If you aren’t using cloud services yet, you soon will be. And the first thing you will discover is that the metrics offered as part of the typical provider’s package are a bit murky when it comes to providing visibility into the network. Not all of them, of course, but certainly most of them fall short in that regard.
That’s not good considering at least part of your network is in the cloud and the traditional network monitoring tools you have on the ground don’t reach that high.
Nevertheless, the fact remains that you must monitor the entire network to make sure everything is working properly and to find and repair problems when something isn’t.
That’s where cloud-based network monitoring comes in to play. It’s definitely something you need in your toolkit if you don’t want large slabs of your network breaking off and floating away in the air.
“Besides testing the cloud infrastructure for security, scalability and performance, enterprises also seek insights into the performance of applications hosted in the cloud environment,” said Frost & Sullivan Senior Research Analyst Srihari Padmanabhan in a statement to the press. “Service providers, enterprise organizations and network engineers need to understand the root cause of faults in the network by gaining end-to-end visibility across the cloud, giving numerous opportunities for application monitoring as well.”
There are many advantages to using cloud-based network monitoring. Here are the top eight, in no particular order, for your esteemed consideration….
1) The means to stop broadband and switches overspend. IT finds itself in a common state of fear of slow or full connections so it perpetually overspends for more bandwidth and switches. Cloud-based network monitoring shows you actual traffic flow so you can plan – and buy – smarter.
2) Greater scalability. As more and more of your data and applications move to the cloud, you’ll need to increase what you monitor in the cloud and perhaps the number of cloud providers (and their ISPs) too. The scalability of cloud-based network monitoring tools, then, is a great advantage.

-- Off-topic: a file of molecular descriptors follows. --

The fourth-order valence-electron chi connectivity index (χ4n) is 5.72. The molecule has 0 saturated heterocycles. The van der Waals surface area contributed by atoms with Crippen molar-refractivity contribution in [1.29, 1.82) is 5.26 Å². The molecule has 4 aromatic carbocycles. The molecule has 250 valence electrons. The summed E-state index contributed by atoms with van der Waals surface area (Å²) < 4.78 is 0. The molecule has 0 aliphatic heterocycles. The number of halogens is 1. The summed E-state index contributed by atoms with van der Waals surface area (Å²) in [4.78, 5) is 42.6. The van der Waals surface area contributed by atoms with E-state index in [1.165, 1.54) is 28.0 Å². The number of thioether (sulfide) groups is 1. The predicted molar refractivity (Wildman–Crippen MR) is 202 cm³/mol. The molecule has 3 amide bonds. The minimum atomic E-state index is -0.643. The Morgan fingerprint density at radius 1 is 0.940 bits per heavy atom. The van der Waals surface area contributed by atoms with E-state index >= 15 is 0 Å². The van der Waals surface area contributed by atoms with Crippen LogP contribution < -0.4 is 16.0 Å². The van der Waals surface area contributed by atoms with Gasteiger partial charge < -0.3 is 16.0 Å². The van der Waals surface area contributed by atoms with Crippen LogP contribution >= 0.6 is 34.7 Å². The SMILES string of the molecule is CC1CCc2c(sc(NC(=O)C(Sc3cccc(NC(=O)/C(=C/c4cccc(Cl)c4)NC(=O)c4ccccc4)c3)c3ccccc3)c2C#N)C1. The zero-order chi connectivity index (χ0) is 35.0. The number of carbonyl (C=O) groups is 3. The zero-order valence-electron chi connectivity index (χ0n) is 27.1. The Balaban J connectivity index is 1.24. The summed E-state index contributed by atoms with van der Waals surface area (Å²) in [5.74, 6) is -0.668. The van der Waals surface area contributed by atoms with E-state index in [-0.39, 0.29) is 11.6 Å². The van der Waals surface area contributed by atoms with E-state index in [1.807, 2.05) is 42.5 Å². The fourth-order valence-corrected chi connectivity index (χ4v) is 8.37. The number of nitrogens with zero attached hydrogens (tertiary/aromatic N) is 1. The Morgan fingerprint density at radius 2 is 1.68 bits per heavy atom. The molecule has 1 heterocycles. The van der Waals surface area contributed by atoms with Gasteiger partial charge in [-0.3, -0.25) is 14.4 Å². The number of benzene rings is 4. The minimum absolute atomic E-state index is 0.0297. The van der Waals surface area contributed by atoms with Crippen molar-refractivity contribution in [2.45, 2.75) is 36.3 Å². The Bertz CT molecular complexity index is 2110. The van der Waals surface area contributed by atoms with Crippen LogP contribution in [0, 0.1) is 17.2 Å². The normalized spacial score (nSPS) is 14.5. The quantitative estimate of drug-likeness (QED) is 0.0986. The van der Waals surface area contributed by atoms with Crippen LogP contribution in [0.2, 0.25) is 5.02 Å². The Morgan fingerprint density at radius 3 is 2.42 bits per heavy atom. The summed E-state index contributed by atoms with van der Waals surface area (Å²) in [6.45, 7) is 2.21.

3) Threat detection. Yep, security is still an issue in cloud services, on-premise services, and in hybrid environments too. Cloud-based network monitoring gives you a means to detect threats beyond what your traditional network management system might find.
4) Increased integration. You’ve heard it said that IT has become almost exclusively integration specialists today and that becomes increasingly truer with the addition of more cloud services. In other words, it’s no longer about keeping the lights on, but about making sure all the things work with all the other things. The good news is that many cloud-based network monitoring products are designed to integrate well with your existing performance and configuration programs.
5) A better handle on your mobile traffic. BYOD is here to stay. Unfortunately it can be tough to get a handle on how many such devices are on your network, what they are doing there, and their impact on your overall network traffic. A good cloud-based network monitoring system can nail all that down for you.
6) Generally costs less. To put it simply, you get solid network traffic analysis for less than you would typically spend for on-premise network management.
7) Comprehensive monitoring. In short, you get to see the entire network in one view as opposed to a collection of standalone views.
8) A means to evaluate cloud services performance. The ability to drill down and see how much of cloud services your company is actually using is priceless…or at least gives you the means for price containment. With cloud-based network monitoring you can see how much of cloud services were actually used versus the amount billed, and whether delivery met vendor promises, among other things.
And that leads us to the fact that cloud monitoring is important for everyone concerned.
“Every service provider is expected to meet the quality of service as defined by the SLA,” said Padmanabhan. “To do this, service providers need to constantly monitor their cloud infrastructure and allocate resources so that applications can respond properly to peaks in a load.”
For these reasons and many more, most industry analysts including Padmanabhan, are predicting increased enterprise adoption of cloud-based network and application monitoring. That’s certainly reasonable because if you are using any cloud services, why in the heck would you not also use cloud-based monitoring?
Pam Baker is the author of eight books and hundreds of technology articles published daily in leading online and print publications. She is a member of the National Press Club (NPC) and the Internet Press Guild (IPG). You can reach her or follow her on Twitter and on Google+.